In re Intel Corp. Microprocessor Antitrust Litigation, No. MDL 05-1717-JJF, Civ. A. 05-485-JJF, 2006 WL 1431214 (D. Del. May 22, 2006)

In these dual class actions asserting antitrust violations against Intel for its domination of the market for x86 microprocessors, the United States District Court of Delaware recognized the potential shift of the burden of establishing federal jurisdiction under CAFA, but decided to leave the difficult issue for another day given that the evidence easily proved two removed class actions were worth more than $5 million apiece.

Before deciding not to decide, District Judge Farnan noted that CAFA is silent regarding which party bears the burden of demonstrating federal jurisdiction, and observed that the Ninth and Seventh Circuits have put this onus on the removing defendant. However, remarking that the Third Circuit had not yet addressed the burden of proof issue, the court declined to conduct its own analysis and concluded the class actions originally filed in Kansas state court and Tennessee state court easily satisfied CAFA’s $5 million jurisdictional threshold. (Editors’ Note: See the CAFA Law Blog summary of Brill v. Countrywide Home Loans, Inc. posted on November 2, 2005, and the summary of Abrego v. Dow Chemicals Co. posted May 25, 2006, for the burden of proof analysis referred to by Judge Farnan. You may also want to check out the CAFA Law Blog summary of Evan v. Walter Industries, Inc., an 11th Circuit case posted on May 25, 2006, and see if you agree with our  CAFA Law Blog Editor Commentary on Evans posted May 26, 2006. We now return you to your regularly scheduled programming.)

Prior to reaching this conclusion, Judge Farnan prescribed the applicable standard for satisfying the amount in controversy requirement as “[o]nce the proponent of jurisdiction has set out the amount in controversy, only a ‘legal certainty’ that the judgment will be less favorable forecloses federal jurisdiction.” Considering the evidence Intel presented: U.S. Census statistics regarding population and computer ownership for the areas of Tennessee and Kansas covered by the complaints; information about Intel’s share of that market; cost data regarding computers with microprocessors at issue in the litigation, and the relief sought by the complaints; the court concluded the amount in controversy was satisfied regardless which party bore the burden under CAFA. Although the plaintiffs disputed Intel’s calculations, they did not put forth any figures of their own to support their criticisms, and thus lost the remand motion.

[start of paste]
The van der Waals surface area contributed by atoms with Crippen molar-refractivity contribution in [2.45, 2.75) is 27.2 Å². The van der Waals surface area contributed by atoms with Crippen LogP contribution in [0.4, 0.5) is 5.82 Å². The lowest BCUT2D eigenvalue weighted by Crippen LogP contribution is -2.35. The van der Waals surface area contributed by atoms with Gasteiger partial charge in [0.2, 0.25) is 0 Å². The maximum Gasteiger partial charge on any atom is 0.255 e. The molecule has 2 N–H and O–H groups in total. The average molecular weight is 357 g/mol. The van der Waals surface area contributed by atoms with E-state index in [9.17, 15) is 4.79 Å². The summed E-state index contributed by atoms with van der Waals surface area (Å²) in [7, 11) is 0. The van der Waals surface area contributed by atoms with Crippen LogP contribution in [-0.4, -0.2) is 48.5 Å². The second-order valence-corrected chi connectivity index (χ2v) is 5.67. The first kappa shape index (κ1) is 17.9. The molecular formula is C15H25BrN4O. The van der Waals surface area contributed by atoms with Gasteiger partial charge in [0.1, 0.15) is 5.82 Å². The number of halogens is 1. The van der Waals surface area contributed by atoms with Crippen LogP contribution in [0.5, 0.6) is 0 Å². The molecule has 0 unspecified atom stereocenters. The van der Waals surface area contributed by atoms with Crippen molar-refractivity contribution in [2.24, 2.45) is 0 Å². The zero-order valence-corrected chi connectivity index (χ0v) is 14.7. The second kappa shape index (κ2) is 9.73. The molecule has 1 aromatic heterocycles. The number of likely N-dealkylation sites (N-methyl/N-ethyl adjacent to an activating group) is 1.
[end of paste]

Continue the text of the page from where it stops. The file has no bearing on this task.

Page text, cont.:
The peculiar procedural history of these cases is due to the cases being scooped up by the Judicial Panel on Multidistrict Litigation. The suits were part of a flood of copycat litigation inspired by an Advanced Mirco Devices, Inc. (AMD) suit in June of 2005, when AMD sued Intel in Delaware federal court challenging Intel’s virtual monopoly of the microprocessor market. Intel removed these particular actions to federal court in Tennessee and Kansas respectively, and the cases were subsequently transferred to Delaware by order of the Judicial Panel on MDL. As a result of this decision, we expect that the colorfully clad chip makers from Intel’s commercials are dancing in the labs.